Running my business comes with a lot of sacrifices and can result in anxiety
Kefiloe Dikgole, founder of NovamourSA

“I try to manage myself as I manage my staff, but I’m much harder on myself. I prepare a list of what I’m trying to achieve in a particular timeline and I show up. I’m currently looking at my vision within a five-year period and I’ve broken it down into daily goals that will help me get there. I keep myself motivated by sketching and leveraging international markets for inspiration, as well as taking up educational courses. As an entrepreneur if I think of an idea today I’m doing it tomorrow, even if it means waking up at 2am. I’m always looking for new ways to improve. Between 2017 and 2019 sleep was a myth to me and having to slow down in 2020 became a huge challenge – but one that made me start appreciating sleep and the importance of resting.”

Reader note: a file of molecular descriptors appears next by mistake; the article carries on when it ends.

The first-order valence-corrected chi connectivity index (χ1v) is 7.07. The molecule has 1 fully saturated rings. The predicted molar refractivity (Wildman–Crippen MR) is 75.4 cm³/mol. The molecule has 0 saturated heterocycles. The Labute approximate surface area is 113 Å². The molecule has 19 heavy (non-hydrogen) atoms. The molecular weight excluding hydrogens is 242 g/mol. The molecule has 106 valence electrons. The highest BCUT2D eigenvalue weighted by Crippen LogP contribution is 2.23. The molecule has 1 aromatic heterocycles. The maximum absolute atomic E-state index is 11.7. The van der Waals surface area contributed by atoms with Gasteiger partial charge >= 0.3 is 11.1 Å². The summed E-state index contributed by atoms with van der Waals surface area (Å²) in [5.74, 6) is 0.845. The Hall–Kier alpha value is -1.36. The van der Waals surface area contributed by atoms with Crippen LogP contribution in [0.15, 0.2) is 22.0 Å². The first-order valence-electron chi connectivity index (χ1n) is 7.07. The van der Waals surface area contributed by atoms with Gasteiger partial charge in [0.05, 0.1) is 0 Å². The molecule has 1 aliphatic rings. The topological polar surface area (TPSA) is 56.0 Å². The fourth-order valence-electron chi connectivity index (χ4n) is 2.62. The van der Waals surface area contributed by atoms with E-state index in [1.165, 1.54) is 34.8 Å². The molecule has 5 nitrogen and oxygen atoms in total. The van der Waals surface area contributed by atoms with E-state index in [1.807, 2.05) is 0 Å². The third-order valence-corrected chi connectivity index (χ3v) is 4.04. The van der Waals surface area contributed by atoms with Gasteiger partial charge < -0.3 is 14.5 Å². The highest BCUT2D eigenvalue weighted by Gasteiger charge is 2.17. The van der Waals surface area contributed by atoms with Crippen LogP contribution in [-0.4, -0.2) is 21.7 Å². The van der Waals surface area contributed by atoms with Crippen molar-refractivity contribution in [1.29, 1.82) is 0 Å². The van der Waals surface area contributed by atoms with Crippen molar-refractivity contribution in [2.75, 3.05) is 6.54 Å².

Buyisiwe has had numerous burn- outs over the past five years. “Some of the symptoms I’ve experienced include deep sadness, depression, anxiety, panic attacks, lack of sleep and loss of appetite,” she says. She describes it as a very lonely experience because people constantly ask why she doesn’t rest and don’t get it.

COPING STRATEGIES

Recently Buyisiwe has taken measures to curb the frequency of her burn-outs. “One of the ways I’ve worked through burn-out is by going to therapy to identify why I constantly feel like I need to work. I also spend a lot of time with my family, I pray, practise meditation, exercise and unplug from my phone.”

Shouldering the Lockdown Load

Kefiloe Dikgole, founder of NovamourSA, a bakery, events and catering company, used to be at her busiest from September to December, but during lockdown there was a surprising spike in orders for cakes and catering. Due to social distancing measures however, she had to let go of employees, leaving all the operations and creativity up to her and causing a disruption in her business management style.